RAJESH KUMAR - Cricket Statisticians
Caught in the Middle - the Autobiography of Mike Procter
Caught in the Middle - the Autobiography of Mike Procter

Published by:
Pitch Publishing Ltd.

A2 Yeoman Gate, Yeoman Way, Worthing,
West Sussex BN13 3QZ

ISBN 978 178531 2168

Web: pitchpublishing.co.uk

Hardcover: 224 pages
RRP: Sterling Pounds 16.99

Caught in the Middle is one of the best books of recent times. Mike Procter was one of the most efficient all-rounders of all times. He finished with a Test bowling average of 15.02, strike rate of 36.9 and economy rate of 2.44 while claiming 41 wickets in seven Tests. He even managed 21,936 runs (ave.36.01), including 48 hundreds and 109 fifties in first-class cricket apart from capturing 1417 wickets at 19.53 runs apiece in 401 matches. Also held 325 catches.

While in the autumn of his career, Procter, the match referee, was caught in the middle of the Darrell Hair chronicles, Monkeygate in Australia, and the bomb blast that ended international cricket in Pakistan. A compelling read, Caught in the Middle is the fascinating story of a lifelong love affair with cricket.

In this outstanding publication, Mike Procter shares unmissable memories of his career and life in cricket, including The 1971 walk-off of at Newlands, in protest of the Apartheid government refusing to endorse a multi-racial touring party; being a dressing-room attendant for the mighty West Indies in his teens, which sparked an enduring friendship between the game's greatest all-rounders; appearing as an overseas pro in County cricket in the 1970s - and ruining a good suit with an impromptu game of rugby; a surprising invitation to dinner at John Arlott's house; a brush with the law involving human trafficking from Rhodesia to Europe; being relieved of his South African coaching duties whilst in an intensive care unit and sharing the commentary box with Bill Lawry for that 1999 World Cup semi-final.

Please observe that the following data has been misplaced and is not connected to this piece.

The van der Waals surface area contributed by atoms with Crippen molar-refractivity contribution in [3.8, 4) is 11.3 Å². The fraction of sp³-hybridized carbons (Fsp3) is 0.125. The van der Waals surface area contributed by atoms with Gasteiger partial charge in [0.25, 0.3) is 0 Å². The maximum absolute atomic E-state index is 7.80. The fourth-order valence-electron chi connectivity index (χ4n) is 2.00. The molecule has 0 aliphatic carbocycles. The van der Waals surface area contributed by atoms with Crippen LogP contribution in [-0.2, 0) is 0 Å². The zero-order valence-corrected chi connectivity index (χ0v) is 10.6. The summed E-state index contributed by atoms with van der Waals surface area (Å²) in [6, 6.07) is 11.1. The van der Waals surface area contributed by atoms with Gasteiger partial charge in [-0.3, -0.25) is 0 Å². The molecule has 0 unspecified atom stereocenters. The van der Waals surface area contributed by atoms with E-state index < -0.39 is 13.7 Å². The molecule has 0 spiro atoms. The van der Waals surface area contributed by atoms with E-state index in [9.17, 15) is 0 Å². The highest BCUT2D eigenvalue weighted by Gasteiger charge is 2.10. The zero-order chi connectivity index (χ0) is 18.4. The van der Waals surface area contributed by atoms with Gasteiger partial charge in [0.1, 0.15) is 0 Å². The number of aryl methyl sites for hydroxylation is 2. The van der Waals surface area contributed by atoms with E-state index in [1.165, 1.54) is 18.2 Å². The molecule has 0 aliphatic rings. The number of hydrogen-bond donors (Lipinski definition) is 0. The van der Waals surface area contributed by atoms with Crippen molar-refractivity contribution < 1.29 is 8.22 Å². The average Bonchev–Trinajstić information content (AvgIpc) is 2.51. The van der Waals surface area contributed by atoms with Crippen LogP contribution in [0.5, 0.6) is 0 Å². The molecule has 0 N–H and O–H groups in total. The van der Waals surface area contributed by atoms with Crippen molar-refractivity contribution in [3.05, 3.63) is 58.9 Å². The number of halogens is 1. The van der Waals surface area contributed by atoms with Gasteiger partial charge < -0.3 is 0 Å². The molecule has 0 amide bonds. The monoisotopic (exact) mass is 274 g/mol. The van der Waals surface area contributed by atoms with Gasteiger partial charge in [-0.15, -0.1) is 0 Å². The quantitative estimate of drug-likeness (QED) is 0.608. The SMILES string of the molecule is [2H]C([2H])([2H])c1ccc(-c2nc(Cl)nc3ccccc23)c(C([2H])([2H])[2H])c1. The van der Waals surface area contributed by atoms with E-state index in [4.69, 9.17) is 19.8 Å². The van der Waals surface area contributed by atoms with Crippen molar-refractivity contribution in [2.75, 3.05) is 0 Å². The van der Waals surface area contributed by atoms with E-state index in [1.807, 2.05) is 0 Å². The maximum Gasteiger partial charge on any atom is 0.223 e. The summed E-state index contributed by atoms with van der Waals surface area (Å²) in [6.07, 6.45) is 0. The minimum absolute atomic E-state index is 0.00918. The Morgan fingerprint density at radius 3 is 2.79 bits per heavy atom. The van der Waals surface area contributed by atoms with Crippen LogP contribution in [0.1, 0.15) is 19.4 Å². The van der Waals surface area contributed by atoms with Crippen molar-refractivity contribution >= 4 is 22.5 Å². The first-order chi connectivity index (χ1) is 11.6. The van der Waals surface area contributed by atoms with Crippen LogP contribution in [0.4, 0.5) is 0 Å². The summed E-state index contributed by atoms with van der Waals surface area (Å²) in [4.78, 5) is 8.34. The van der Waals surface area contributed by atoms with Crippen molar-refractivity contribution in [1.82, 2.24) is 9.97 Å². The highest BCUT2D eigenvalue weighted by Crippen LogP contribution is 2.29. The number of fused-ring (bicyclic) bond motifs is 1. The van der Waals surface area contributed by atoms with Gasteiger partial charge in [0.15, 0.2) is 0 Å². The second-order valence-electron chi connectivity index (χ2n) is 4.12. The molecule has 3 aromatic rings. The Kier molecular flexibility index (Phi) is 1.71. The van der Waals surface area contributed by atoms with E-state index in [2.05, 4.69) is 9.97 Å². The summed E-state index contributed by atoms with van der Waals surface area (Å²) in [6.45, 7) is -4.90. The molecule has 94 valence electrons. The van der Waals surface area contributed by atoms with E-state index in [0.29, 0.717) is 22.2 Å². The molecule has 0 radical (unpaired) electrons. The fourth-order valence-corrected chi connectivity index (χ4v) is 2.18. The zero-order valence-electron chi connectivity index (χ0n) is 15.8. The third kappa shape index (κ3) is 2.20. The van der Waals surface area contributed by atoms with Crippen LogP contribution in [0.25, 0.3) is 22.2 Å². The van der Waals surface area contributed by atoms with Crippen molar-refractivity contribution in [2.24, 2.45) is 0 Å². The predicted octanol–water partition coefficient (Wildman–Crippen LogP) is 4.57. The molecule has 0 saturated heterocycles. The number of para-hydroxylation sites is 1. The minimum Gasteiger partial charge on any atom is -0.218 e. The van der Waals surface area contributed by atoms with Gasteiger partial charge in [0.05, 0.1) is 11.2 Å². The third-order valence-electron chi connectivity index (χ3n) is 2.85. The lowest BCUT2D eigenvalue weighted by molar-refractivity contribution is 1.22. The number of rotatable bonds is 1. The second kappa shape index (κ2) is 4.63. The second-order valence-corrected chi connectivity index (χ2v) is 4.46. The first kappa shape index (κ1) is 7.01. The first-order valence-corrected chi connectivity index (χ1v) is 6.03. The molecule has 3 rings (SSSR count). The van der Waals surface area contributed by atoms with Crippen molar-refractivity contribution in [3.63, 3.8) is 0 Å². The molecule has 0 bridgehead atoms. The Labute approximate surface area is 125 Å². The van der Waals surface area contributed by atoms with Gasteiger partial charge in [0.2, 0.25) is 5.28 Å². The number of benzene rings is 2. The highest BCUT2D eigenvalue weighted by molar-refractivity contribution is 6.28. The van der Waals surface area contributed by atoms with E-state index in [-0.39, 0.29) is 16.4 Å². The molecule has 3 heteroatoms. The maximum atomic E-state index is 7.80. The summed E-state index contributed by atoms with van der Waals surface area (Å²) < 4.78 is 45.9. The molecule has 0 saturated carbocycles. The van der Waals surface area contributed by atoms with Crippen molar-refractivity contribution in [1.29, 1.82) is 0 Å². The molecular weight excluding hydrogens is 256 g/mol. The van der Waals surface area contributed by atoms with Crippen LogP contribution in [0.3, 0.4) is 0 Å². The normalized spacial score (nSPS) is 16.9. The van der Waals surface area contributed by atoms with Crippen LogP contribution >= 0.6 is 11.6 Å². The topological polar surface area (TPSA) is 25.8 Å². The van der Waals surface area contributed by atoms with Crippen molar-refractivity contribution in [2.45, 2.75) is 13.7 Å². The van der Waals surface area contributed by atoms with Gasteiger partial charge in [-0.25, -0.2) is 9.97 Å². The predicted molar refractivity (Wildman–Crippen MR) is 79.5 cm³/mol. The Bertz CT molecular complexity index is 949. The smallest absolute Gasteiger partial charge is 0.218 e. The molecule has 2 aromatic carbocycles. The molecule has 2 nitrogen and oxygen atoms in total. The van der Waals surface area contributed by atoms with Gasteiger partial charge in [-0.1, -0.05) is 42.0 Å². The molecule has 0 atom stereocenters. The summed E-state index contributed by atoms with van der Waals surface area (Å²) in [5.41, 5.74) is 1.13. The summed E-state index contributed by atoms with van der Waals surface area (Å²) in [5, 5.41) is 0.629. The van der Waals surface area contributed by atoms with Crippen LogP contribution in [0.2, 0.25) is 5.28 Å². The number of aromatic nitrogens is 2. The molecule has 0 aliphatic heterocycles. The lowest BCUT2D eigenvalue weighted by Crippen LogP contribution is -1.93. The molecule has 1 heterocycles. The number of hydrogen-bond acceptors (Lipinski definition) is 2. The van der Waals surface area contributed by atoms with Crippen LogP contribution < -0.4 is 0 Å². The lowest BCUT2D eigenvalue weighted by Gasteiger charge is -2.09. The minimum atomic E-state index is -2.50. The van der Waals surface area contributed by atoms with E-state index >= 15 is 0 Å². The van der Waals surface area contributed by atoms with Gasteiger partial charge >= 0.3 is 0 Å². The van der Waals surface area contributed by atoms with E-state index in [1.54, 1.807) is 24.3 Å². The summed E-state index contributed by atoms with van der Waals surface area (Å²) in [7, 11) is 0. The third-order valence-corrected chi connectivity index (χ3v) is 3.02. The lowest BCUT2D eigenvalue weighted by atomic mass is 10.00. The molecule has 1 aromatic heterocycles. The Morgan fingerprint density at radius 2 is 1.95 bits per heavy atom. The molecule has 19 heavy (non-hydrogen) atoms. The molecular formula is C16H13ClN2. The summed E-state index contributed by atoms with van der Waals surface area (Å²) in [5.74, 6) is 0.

In his foreword, Mark Nicholas has paid a rich tribute to Mike Procter: "He scored six consecutive hundreds in the Currie Cup, bowled the speed of light when the mood took him, swung the ball a mile, ripped his off-breaks and held most catches that came his way. He played the game in a buccaneering style, entertaining crowds and terrifying opponents. When the day was done, foe became friend and the night was young. Only a few have carried this off. Legend has it that Keith Miller played with the gods in sunlight and after dark, Sir Garry Sobers too. Another cricketing knight, Sir Ian Botham was of similar stock. Well, put Proc on the list too and if you think that an exaggeration, ask anyone around at the time."

John Saunders, the man Mike Procter calls 'the best coach I ever had', says in the introductory chapter: Mike's cricketing talent and his combativeness undoubtedly owed much to Woodrow, his father, his serene, generous and cheery temperament probably owed much to his mother. After retiring from first-class cricket, Mike continued to make a contribution as a coach and international umpire. In his writings and in interviews he has been surprisingly lacking in bitterness. When asked what he felt about the politics which had removed South Africa from the world stage and forced him to become something of a 'cricketing buccaneer', he replied: "What is a Test career compared to the suffering of 40 million people? Lots of people lost a great deal more in those years, and if by missing out on a Test career we played a part in changing an unjust system, then that is fine by me."

Both John Saunders and Mark Nicholas have no doubt about his extraordinary talent and the legacy that he has left behind.

Mike Procter's illuminating first-class career statistics from 1965 to 1981 apart from his Test record, have been meticulously compiled.